- The film version of The Hunt for Red October has the titular submarine using the cliffs of an undersea canyon system to scrape off a torpedo dropped on them by a "Bear" that was part of the Soviet group tasked to prevent the Red October from making it to the US.
- Hot Shots:
- Star Wars:
- The Millennium Falcon in the attack on the second Death Star in Return of the Jedi. Complete with Outrun the Fireball for extra Tropey Goodness!
- Han Solo and the Millennium Falcon do this in The Empire Strikes Back during the famous asteroid chase scene. As Solo was noting, "They'd be crazy to follow us." Unfortunately, Darth Vader is quite a motivator for his troops and they dive in after him.
- And then again in the prequels, several occasions.
- The Star Wars Expanded Universe loves this in general. If a book has "X-Wing" in the title (and even occasionally if it doesn't), expect there to be at least one of some sort. X-Wings are actually somewhat slower and less maneuverable than TIE fighters, but there are a few reasons why the canyon trick can work. TIE fighters, with those wings, have greater air resistance, and those pilots who haven't trained in atmosphere often don't compensate for that. And an X-Wing can turn on its side and use its targeting computer to get through a gap only a handful of meters wide, while TIE fighters are almost as wide as they are tall. As Iron Fist showed, a TIE interceptor can pull off a similar maneuver due to it having a narrower profile than a TIE fighter.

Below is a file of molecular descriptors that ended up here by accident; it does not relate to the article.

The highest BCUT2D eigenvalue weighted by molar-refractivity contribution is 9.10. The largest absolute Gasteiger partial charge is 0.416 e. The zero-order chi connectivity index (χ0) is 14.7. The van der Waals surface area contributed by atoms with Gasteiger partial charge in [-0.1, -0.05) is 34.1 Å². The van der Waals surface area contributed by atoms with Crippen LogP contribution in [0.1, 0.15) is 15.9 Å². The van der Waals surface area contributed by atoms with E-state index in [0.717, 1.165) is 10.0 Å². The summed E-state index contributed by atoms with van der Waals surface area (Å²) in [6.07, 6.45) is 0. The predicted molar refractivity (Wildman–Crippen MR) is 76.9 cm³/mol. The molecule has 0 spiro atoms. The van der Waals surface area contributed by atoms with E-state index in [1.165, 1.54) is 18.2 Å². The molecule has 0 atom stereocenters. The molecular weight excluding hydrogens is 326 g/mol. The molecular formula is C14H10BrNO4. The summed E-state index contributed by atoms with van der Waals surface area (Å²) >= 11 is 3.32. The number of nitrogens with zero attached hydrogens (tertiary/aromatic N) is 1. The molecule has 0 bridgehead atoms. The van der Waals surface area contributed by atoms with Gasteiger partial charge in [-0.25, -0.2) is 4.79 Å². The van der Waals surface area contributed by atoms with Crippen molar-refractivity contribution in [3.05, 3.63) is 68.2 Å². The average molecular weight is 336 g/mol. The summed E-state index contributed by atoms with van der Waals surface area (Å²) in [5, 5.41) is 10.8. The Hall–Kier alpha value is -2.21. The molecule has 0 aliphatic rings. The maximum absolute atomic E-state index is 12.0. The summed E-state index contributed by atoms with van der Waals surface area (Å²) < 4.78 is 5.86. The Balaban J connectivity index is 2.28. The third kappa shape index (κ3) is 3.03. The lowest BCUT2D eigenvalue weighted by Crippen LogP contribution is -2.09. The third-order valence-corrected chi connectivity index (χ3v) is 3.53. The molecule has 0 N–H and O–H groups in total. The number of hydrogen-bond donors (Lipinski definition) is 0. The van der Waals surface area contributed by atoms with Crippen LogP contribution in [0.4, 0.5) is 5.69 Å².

- Though subverted by Solo Command, where the good guys hop through a dangerous asteroid field from large asteroid to large asteroid, and then the enemy battleship targeted the large, stationary asteroids, destroying the good guys due to their use of the feint. Or it would have, except that one pilot remembered that particular enemy had used that counter-tactic before, and managed to get the attack called off just in time.
- In the original Terminator, Sarah and Reese are driving flat-out in a parking garage with Ah-nult just behind them. Sarah spots the wall but Reese is too distracted to listen to her (with the gunfire and all). Sarah slams her car into park, but Ah-nult doesn't react in time to avoid hitting the wall at top speed. Of course, him being a cyborg, this is just a minor inconvenience.
- The winged flyers in Transformers: Dark of the Moon were able to outmaneuver the Decepticon patrol ships by flying through damaged buildings. Due to their size, they would be more than capable into fitting in places those ships couldn't.